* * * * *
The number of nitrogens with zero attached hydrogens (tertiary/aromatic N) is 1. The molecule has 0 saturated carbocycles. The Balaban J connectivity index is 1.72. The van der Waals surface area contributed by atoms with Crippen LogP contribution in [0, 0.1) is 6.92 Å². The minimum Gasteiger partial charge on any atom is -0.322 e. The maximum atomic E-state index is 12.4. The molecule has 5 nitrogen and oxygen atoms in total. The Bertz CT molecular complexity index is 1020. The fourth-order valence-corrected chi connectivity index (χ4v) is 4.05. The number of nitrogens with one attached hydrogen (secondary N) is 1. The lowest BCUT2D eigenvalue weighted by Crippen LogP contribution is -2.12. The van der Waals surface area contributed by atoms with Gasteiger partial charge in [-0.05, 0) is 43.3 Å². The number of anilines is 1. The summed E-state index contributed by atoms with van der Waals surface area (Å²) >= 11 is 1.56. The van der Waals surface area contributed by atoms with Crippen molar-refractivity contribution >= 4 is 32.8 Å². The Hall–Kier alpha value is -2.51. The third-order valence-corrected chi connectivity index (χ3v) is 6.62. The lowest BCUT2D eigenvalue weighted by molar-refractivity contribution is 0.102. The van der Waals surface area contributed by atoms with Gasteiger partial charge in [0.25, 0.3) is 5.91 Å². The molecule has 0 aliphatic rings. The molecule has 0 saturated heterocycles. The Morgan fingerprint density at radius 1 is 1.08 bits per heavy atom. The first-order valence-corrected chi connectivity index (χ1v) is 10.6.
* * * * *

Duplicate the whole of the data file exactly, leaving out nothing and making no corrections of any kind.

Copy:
The number of nitrogens with zero attached hydrogens (tertiary/aromatic N) is 1. The molecule has 0 saturated carbocycles. The Balaban J connectivity index is 1.72. The van der Waals surface area contributed by atoms with Crippen LogP contribution in [0, 0.1) is 6.92 Å². The minimum Gasteiger partial charge on any atom is -0.322 e. The maximum atomic E-state index is 12.4. The molecule has 5 nitrogen and oxygen atoms in total. The Bertz CT molecular complexity index is 1020. The fourth-order valence-corrected chi connectivity index (χ4v) is 4.05. The number of nitrogens with one attached hydrogen (secondary N) is 1. The lowest BCUT2D eigenvalue weighted by Crippen LogP contribution is -2.12. The van der Waals surface area contributed by atoms with Gasteiger partial charge in [-0.05, 0) is 43.3 Å². The number of anilines is 1. The summed E-state index contributed by atoms with van der Waals surface area (Å²) >= 11 is 1.56. The van der Waals surface area contributed by atoms with Crippen molar-refractivity contribution >= 4 is 32.8 Å². The Hall–Kier alpha value is -2.51. The third-order valence-corrected chi connectivity index (χ3v) is 6.62. The lowest BCUT2D eigenvalue weighted by molar-refractivity contribution is 0.102. The van der Waals surface area contributed by atoms with Gasteiger partial charge in [0.25, 0.3) is 5.91 Å². The molecule has 0 aliphatic rings. The molecule has 0 saturated heterocycles. The Morgan fingerprint density at radius 1 is 1.08 bits per heavy atom. The first-order valence-corrected chi connectivity index (χ1v) is 10.6.